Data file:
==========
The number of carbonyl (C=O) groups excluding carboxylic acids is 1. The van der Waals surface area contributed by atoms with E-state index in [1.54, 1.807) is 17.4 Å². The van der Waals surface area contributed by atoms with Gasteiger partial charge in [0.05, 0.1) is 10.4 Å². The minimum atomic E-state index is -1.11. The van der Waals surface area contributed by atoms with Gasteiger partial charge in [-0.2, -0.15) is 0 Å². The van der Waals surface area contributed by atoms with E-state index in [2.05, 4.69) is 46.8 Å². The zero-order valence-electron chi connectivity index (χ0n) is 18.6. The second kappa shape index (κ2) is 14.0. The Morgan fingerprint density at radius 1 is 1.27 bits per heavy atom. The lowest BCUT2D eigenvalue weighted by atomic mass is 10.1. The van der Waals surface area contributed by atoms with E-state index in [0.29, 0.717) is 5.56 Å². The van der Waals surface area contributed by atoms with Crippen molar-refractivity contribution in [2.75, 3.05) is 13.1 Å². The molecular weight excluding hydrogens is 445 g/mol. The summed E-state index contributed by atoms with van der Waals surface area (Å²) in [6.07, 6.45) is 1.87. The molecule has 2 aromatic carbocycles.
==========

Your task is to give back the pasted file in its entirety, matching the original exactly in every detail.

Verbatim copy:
The number of carbonyl (C=O) groups excluding carboxylic acids is 1. The van der Waals surface area contributed by atoms with E-state index in [1.54, 1.807) is 17.4 Å². The van der Waals surface area contributed by atoms with Gasteiger partial charge in [0.05, 0.1) is 10.4 Å². The minimum atomic E-state index is -1.11. The van der Waals surface area contributed by atoms with Gasteiger partial charge in [-0.2, -0.15) is 0 Å². The van der Waals surface area contributed by atoms with E-state index in [2.05, 4.69) is 46.8 Å². The zero-order valence-electron chi connectivity index (χ0n) is 18.6. The second kappa shape index (κ2) is 14.0. The Morgan fingerprint density at radius 1 is 1.27 bits per heavy atom. The lowest BCUT2D eigenvalue weighted by atomic mass is 10.1. The van der Waals surface area contributed by atoms with E-state index in [0.29, 0.717) is 5.56 Å². The van der Waals surface area contributed by atoms with Crippen molar-refractivity contribution in [2.75, 3.05) is 13.1 Å². The molecular weight excluding hydrogens is 445 g/mol. The summed E-state index contributed by atoms with van der Waals surface area (Å²) in [6.07, 6.45) is 1.87. The molecule has 2 aromatic carbocycles.